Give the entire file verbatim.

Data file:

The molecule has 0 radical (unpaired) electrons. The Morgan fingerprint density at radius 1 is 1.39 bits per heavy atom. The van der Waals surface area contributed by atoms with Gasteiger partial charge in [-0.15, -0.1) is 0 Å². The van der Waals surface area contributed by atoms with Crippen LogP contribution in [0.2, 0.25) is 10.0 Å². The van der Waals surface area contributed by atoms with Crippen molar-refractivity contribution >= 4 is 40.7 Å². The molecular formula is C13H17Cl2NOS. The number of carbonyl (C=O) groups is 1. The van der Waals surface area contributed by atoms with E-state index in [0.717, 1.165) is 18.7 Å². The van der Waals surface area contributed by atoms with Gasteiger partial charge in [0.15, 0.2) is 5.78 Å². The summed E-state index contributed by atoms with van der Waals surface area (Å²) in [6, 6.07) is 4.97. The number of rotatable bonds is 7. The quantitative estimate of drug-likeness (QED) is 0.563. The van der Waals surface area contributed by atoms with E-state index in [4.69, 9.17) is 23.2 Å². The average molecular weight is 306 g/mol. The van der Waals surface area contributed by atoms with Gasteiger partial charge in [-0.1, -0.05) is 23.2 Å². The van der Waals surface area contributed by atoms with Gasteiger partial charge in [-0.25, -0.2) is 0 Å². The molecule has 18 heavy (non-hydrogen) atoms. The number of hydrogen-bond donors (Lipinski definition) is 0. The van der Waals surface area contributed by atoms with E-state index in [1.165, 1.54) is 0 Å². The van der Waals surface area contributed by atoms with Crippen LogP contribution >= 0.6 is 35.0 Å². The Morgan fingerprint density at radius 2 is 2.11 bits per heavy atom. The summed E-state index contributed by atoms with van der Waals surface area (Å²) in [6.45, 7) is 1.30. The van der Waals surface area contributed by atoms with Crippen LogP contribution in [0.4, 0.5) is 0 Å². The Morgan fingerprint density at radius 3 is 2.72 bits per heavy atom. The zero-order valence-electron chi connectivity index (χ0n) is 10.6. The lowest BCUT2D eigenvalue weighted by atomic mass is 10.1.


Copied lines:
The molecule has 0 radical (unpaired) electrons. The Morgan fingerprint density at radius 1 is 1.39 bits per heavy atom. The van der Waals surface area contributed by atoms with Gasteiger partial charge in [-0.15, -0.1) is 0 Å². The van der Waals surface area contributed by atoms with Crippen LogP contribution in [0.2, 0.25) is 10.0 Å². The van der Waals surface area contributed by atoms with Crippen molar-refractivity contribution >= 4 is 40.7 Å². The molecular formula is C13H17Cl2NOS. The number of carbonyl (C=O) groups is 1. The van der Waals surface area contributed by atoms with E-state index in [0.717, 1.165) is 18.7 Å². The van der Waals surface area contributed by atoms with Gasteiger partial charge in [0.15, 0.2) is 5.78 Å². The summed E-state index contributed by atoms with van der Waals surface area (Å²) in [6, 6.07) is 4.97. The number of rotatable bonds is 7. The quantitative estimate of drug-likeness (QED) is 0.563. The van der Waals surface area contributed by atoms with E-state index in [4.69, 9.17) is 23.2 Å². The average molecular weight is 306 g/mol. The van der Waals surface area contributed by atoms with Gasteiger partial charge in [-0.1, -0.05) is 23.2 Å². The van der Waals surface area contributed by atoms with Gasteiger partial charge in [-0.25, -0.2) is 0 Å². The molecule has 18 heavy (non-hydrogen) atoms. The number of hydrogen-bond donors (Lipinski definition) is 0. The van der Waals surface area contributed by atoms with E-state index in [1.165, 1.54) is 0 Å². The van der Waals surface area contributed by atoms with Crippen LogP contribution >= 0.6 is 35.0 Å². The Morgan fingerprint density at radius 2 is 2.11 bits per heavy atom. The summed E-state index contributed by atoms with van der Waals surface area (Å²) in [6.45, 7) is 1.30. The van der Waals surface area contributed by atoms with Crippen LogP contribution in [0.4, 0.5) is 0 Å². The Morgan fingerprint density at radius 3 is 2.72 bits per heavy atom. The zero-order valence-electron chi connectivity index (χ0n) is 10.6. The lowest BCUT2D eigenvalue weighted by atomic mass is 10.1.